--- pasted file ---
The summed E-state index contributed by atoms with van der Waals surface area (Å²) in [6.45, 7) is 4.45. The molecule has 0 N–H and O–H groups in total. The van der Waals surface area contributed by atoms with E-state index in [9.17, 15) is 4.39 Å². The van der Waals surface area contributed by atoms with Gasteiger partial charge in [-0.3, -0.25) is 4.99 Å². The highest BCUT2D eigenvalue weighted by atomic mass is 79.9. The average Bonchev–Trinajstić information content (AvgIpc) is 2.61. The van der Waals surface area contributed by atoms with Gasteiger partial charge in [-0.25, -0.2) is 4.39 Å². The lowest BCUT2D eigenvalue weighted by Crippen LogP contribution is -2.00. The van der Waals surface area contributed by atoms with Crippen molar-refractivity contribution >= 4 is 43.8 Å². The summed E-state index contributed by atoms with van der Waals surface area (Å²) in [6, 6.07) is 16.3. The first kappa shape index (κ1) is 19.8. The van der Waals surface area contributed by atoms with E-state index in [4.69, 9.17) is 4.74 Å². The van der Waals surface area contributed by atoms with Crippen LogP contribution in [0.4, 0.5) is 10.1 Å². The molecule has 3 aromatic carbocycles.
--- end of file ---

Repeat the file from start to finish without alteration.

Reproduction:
The summed E-state index contributed by atoms with van der Waals surface area (Å²) in [6.45, 7) is 4.45. The molecule has 0 N–H and O–H groups in total. The van der Waals surface area contributed by atoms with E-state index in [9.17, 15) is 4.39 Å². The van der Waals surface area contributed by atoms with Gasteiger partial charge in [-0.3, -0.25) is 4.99 Å². The highest BCUT2D eigenvalue weighted by atomic mass is 79.9. The average Bonchev–Trinajstić information content (AvgIpc) is 2.61. The van der Waals surface area contributed by atoms with Gasteiger partial charge in [-0.25, -0.2) is 4.39 Å². The lowest BCUT2D eigenvalue weighted by Crippen LogP contribution is -2.00. The van der Waals surface area contributed by atoms with Crippen molar-refractivity contribution >= 4 is 43.8 Å². The summed E-state index contributed by atoms with van der Waals surface area (Å²) in [6, 6.07) is 16.3. The first kappa shape index (κ1) is 19.8. The van der Waals surface area contributed by atoms with E-state index in [4.69, 9.17) is 4.74 Å². The van der Waals surface area contributed by atoms with Crippen LogP contribution in [0.4, 0.5) is 10.1 Å². The molecule has 3 aromatic carbocycles.